How are Regulators Enforcing the Volcker Rule?
Recall that another prominent critique of the Volcker Rule is that it is too complex to enforce. Many believe that regulators simply do not have the capabilities to differentiate proprietary trading from permitted activities such as market making, hedging, or trading on behalf of clients. To help make this distinction, the final rule authorized regulators to collect a number of different metrics from affected institutions. Specifically, the final rule requires banks to report—for each trading desk—seven different quantitative metrics: (I) risk and position limits and usage; (2) risk factor sensitivities; (3) value-at-risk (VaR) and stress VaR; (4) comprehensive profit and loss attribution; (5) inventory turnover; (6) inventory aging; and (7) customer facing trade ratios. Regulators have been collecting this data since July 2014— one year prior to the rule’s effective date—and in the final rule agencies committed to “evaluate the data collected during the compliance period both for its usefulness as a barometer of impermissible trading activity and excessive risk-taking and for its costs.” Thus far, agencies have given no indication that they have conducted this analysis, nor have they commented on how the data is being used to enforce compliance with the Volcker Rule. Their silence lends credence to the argument that regulators simply don’t have the ability to enforce the Volcker Rule’s proprietary trading ban.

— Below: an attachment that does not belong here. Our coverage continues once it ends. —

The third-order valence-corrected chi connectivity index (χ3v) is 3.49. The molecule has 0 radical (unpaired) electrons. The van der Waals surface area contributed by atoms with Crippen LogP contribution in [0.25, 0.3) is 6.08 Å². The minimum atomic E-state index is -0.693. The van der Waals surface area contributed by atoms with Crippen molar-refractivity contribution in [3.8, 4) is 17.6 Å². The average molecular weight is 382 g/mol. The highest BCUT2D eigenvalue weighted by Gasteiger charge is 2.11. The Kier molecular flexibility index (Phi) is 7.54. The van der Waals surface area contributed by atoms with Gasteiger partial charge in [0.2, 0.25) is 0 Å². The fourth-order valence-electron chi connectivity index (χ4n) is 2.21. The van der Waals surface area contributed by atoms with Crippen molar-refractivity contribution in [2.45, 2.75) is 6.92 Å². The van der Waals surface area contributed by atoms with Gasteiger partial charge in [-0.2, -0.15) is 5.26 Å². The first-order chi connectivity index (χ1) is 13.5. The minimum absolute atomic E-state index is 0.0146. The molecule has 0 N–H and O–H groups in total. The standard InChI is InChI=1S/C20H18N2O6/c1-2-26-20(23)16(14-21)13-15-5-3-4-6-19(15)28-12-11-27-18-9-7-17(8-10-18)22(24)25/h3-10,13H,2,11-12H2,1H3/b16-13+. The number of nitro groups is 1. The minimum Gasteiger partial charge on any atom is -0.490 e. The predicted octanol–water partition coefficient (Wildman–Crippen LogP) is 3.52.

The Volcker Rule’s Future